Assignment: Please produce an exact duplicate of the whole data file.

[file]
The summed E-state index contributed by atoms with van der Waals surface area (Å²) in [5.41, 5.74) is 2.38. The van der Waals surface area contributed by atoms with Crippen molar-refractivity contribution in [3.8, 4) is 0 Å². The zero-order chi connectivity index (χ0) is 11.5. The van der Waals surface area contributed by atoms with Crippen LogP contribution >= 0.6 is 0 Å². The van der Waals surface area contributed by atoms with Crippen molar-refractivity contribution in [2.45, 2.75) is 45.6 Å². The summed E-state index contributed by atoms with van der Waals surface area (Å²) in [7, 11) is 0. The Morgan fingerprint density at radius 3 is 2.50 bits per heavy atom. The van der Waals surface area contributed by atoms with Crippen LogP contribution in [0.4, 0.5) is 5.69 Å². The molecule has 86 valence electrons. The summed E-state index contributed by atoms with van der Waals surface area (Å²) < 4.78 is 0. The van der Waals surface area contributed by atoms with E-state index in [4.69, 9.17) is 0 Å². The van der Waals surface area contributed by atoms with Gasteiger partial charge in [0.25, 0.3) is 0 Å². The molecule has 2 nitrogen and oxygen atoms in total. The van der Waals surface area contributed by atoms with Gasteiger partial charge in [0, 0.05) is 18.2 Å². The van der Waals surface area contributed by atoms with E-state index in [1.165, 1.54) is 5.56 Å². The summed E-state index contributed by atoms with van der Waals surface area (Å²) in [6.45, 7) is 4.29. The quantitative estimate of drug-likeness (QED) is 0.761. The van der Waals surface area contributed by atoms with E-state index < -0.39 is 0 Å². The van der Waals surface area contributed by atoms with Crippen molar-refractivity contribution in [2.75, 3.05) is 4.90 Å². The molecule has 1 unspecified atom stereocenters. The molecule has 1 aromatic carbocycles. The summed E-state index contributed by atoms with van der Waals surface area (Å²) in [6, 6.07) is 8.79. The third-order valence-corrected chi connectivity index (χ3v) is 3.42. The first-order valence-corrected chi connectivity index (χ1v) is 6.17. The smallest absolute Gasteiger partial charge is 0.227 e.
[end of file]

The summed E-state index contributed by atoms with van der Waals surface area (Å²) in [5.41, 5.74) is 2.38. The van der Waals surface area contributed by atoms with Crippen molar-refractivity contribution in [3.8, 4) is 0 Å². The zero-order chi connectivity index (χ0) is 11.5. The van der Waals surface area contributed by atoms with Crippen LogP contribution >= 0.6 is 0 Å². The van der Waals surface area contributed by atoms with Crippen molar-refractivity contribution in [2.45, 2.75) is 45.6 Å². The summed E-state index contributed by atoms with van der Waals surface area (Å²) in [7, 11) is 0. The Morgan fingerprint density at radius 3 is 2.50 bits per heavy atom. The van der Waals surface area contributed by atoms with Crippen LogP contribution in [0.4, 0.5) is 5.69 Å². The molecule has 86 valence electrons. The summed E-state index contributed by atoms with van der Waals surface area (Å²) < 4.78 is 0. The van der Waals surface area contributed by atoms with E-state index in [4.69, 9.17) is 0 Å². The van der Waals surface area contributed by atoms with Gasteiger partial charge in [0.25, 0.3) is 0 Å². The molecule has 2 nitrogen and oxygen atoms in total. The van der Waals surface area contributed by atoms with Gasteiger partial charge in [0, 0.05) is 18.2 Å². The van der Waals surface area contributed by atoms with E-state index in [1.165, 1.54) is 5.56 Å². The summed E-state index contributed by atoms with van der Waals surface area (Å²) in [6.45, 7) is 4.29. The quantitative estimate of drug-likeness (QED) is 0.761. The van der Waals surface area contributed by atoms with E-state index < -0.39 is 0 Å². The van der Waals surface area contributed by atoms with Crippen molar-refractivity contribution in [2.75, 3.05) is 4.90 Å². The molecule has 1 unspecified atom stereocenters. The molecule has 1 aromatic carbocycles. The summed E-state index contributed by atoms with van der Waals surface area (Å²) in [6, 6.07) is 8.79. The third-order valence-corrected chi connectivity index (χ3v) is 3.42. The first-order valence-corrected chi connectivity index (χ1v) is 6.17. The smallest absolute Gasteiger partial charge is 0.227 e.